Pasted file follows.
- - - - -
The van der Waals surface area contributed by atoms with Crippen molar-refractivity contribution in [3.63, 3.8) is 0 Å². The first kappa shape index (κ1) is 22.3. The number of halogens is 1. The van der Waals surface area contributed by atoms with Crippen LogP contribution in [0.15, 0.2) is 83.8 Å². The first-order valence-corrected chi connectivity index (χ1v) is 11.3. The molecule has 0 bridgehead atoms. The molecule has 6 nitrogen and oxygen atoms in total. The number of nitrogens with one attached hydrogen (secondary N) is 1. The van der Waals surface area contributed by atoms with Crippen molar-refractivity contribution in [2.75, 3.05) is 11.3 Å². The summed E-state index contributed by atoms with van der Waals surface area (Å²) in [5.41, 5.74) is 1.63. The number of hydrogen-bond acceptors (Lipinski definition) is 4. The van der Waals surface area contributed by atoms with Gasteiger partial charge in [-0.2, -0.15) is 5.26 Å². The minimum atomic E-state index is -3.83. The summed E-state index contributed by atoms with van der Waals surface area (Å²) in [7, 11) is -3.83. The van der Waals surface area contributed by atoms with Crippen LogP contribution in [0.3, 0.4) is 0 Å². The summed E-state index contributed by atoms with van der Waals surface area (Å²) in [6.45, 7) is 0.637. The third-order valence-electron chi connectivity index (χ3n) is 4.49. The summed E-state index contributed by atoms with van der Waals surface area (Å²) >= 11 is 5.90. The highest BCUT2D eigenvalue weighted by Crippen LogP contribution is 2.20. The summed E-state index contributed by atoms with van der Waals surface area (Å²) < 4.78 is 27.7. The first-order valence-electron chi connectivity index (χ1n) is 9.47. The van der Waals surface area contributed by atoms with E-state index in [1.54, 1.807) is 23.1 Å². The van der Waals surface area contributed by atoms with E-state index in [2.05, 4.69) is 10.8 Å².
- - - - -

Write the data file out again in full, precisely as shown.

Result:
The van der Waals surface area contributed by atoms with Crippen molar-refractivity contribution in [3.63, 3.8) is 0 Å². The first kappa shape index (κ1) is 22.3. The number of halogens is 1. The van der Waals surface area contributed by atoms with Crippen LogP contribution in [0.15, 0.2) is 83.8 Å². The first-order valence-corrected chi connectivity index (χ1v) is 11.3. The molecule has 0 bridgehead atoms. The molecule has 6 nitrogen and oxygen atoms in total. The number of nitrogens with one attached hydrogen (secondary N) is 1. The van der Waals surface area contributed by atoms with Crippen molar-refractivity contribution in [2.75, 3.05) is 11.3 Å². The summed E-state index contributed by atoms with van der Waals surface area (Å²) in [5.41, 5.74) is 1.63. The number of hydrogen-bond acceptors (Lipinski definition) is 4. The van der Waals surface area contributed by atoms with Gasteiger partial charge in [-0.2, -0.15) is 5.26 Å². The minimum atomic E-state index is -3.83. The summed E-state index contributed by atoms with van der Waals surface area (Å²) in [7, 11) is -3.83. The van der Waals surface area contributed by atoms with Crippen LogP contribution in [0.3, 0.4) is 0 Å². The summed E-state index contributed by atoms with van der Waals surface area (Å²) in [6.45, 7) is 0.637. The third-order valence-electron chi connectivity index (χ3n) is 4.49. The summed E-state index contributed by atoms with van der Waals surface area (Å²) >= 11 is 5.90. The highest BCUT2D eigenvalue weighted by Crippen LogP contribution is 2.20. The summed E-state index contributed by atoms with van der Waals surface area (Å²) < 4.78 is 27.7. The first-order valence-electron chi connectivity index (χ1n) is 9.47. The van der Waals surface area contributed by atoms with E-state index in [1.54, 1.807) is 23.1 Å². The van der Waals surface area contributed by atoms with E-state index in [2.05, 4.69) is 10.8 Å².